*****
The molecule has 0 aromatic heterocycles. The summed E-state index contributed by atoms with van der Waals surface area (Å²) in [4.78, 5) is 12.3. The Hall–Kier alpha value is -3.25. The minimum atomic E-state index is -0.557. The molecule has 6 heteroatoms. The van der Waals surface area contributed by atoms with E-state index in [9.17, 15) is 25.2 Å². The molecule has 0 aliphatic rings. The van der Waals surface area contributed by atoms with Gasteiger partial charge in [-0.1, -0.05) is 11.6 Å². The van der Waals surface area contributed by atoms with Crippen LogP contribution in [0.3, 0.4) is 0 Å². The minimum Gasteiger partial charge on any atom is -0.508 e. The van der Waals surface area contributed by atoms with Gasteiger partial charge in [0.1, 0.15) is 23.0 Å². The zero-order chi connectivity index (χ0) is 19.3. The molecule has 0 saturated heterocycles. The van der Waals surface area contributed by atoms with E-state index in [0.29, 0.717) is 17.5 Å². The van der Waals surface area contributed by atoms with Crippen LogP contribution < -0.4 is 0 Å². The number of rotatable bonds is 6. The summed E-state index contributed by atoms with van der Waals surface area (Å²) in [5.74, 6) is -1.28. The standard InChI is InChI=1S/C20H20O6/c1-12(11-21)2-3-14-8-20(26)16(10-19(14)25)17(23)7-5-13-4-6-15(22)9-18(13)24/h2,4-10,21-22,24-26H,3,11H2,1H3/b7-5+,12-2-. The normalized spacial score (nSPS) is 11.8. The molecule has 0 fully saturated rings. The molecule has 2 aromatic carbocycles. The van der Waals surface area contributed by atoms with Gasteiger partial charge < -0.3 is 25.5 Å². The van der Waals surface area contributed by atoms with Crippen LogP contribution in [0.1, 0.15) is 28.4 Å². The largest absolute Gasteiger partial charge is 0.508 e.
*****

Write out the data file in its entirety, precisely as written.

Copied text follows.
The molecule has 0 aromatic heterocycles. The summed E-state index contributed by atoms with van der Waals surface area (Å²) in [4.78, 5) is 12.3. The Hall–Kier alpha value is -3.25. The minimum atomic E-state index is -0.557. The molecule has 6 heteroatoms. The van der Waals surface area contributed by atoms with E-state index in [9.17, 15) is 25.2 Å². The molecule has 0 aliphatic rings. The van der Waals surface area contributed by atoms with Gasteiger partial charge in [-0.1, -0.05) is 11.6 Å². The van der Waals surface area contributed by atoms with Crippen LogP contribution in [0.3, 0.4) is 0 Å². The minimum Gasteiger partial charge on any atom is -0.508 e. The van der Waals surface area contributed by atoms with Gasteiger partial charge in [0.1, 0.15) is 23.0 Å². The zero-order chi connectivity index (χ0) is 19.3. The molecule has 0 saturated heterocycles. The van der Waals surface area contributed by atoms with E-state index in [0.29, 0.717) is 17.5 Å². The van der Waals surface area contributed by atoms with Crippen LogP contribution < -0.4 is 0 Å². The number of rotatable bonds is 6. The summed E-state index contributed by atoms with van der Waals surface area (Å²) in [5.74, 6) is -1.28. The standard InChI is InChI=1S/C20H20O6/c1-12(11-21)2-3-14-8-20(26)16(10-19(14)25)17(23)7-5-13-4-6-15(22)9-18(13)24/h2,4-10,21-22,24-26H,3,11H2,1H3/b7-5+,12-2-. The normalized spacial score (nSPS) is 11.8. The molecule has 0 fully saturated rings. The molecule has 2 aromatic carbocycles. The van der Waals surface area contributed by atoms with Gasteiger partial charge < -0.3 is 25.5 Å². The van der Waals surface area contributed by atoms with Crippen LogP contribution in [0.1, 0.15) is 28.4 Å². The largest absolute Gasteiger partial charge is 0.508 e.